One of the themes that ties together my research is modelling expectations and forecasts of future, uncertain events, be they related to predicting stock or bond returns, the performance of mutual funds, or understanding the dynamics of cash flows or macroeconomic variables of interest in finance.
It is true that I tend to work on very diverse topics. Recently, my research work has looked at the following: convergence trade strategies, illustrated through trades on the spread between banking shares listed as Chinese A-shares and Hong Kong H-shares; the organisation and performance of decentralised investment management practices in the pension fund industry; the performance of mutual funds domiciled in Europe; the performance of stock return prediction models; the comparative performance of various approaches for multi-period forecasting; new methods for combining forecasts to improve accuracy and; the predictability of a variety of macroeconomic variables.
I tend to work on far too many topics, which is probably unwise and something I would not necessarily recommend to students. But for me, it comes down to my background in time-series econometrics combined with my research interests in finance. For sure, I see many overlaps between these areas and try to come up with new econometric perspectives on financial data series.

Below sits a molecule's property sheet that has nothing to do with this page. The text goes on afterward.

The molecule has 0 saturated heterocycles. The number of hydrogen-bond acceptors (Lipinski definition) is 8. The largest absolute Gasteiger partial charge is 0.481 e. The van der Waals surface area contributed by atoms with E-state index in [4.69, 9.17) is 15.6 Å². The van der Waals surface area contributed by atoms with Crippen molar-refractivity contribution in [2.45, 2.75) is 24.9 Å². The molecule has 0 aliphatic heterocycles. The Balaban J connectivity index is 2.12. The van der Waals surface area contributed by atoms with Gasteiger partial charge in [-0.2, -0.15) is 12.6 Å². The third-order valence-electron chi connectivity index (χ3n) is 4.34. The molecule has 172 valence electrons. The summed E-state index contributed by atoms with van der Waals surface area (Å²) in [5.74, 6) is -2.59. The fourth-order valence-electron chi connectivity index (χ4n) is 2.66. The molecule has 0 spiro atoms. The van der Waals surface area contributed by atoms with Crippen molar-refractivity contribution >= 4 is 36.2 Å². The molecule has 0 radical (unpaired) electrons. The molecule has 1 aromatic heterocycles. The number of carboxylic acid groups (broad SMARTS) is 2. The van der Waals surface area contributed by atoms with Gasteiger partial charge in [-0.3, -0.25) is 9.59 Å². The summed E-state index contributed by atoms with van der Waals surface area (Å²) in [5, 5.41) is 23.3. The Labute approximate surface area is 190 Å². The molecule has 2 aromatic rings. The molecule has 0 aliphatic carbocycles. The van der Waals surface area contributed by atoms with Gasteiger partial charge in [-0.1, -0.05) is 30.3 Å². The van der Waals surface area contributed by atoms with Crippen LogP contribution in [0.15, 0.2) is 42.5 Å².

I guess most of what I do revolves around predictability and forecasting whether this involves identifying skilled fund managers or macro-forecasters who show some persistence in performance, predicting macroeconomic variables, using predictability for asset allocation decisions and investment strategies, or pricing assets since this involves predicting future cash flows and estimating their riskiness.
I usually grab the opportunity to work with the industry, central banks and supranationals, provided the project has an interesting research component and perspective. For me, academic work in general and especially economic modelling is particularly fulfilling if it can be used to improve decision making. People are not interested in a forecast per se. They are interested in forecasts only insofar as they can help them make better decisions or provide better tests of their models.
In a recent project, I worked with some economists at the European Central Bank on their European Survey of Professional Forecasters, which is a quarterly survey of expectations for the rates of inflation, real GDP growth and unemployment in the eurozone. The objective was to ascertain whether it was possible to use the survey data to identify skilled forecasters to improve forecasts. We used multiple approaches based on principal components and trimmed means, performance-based weighting, least squares estimates of optimal weights as well as Bayesian shrinkage to conclude that it was very difficult to beat the simple equally-weighted average forecast; interestingly the project led to an academic publication.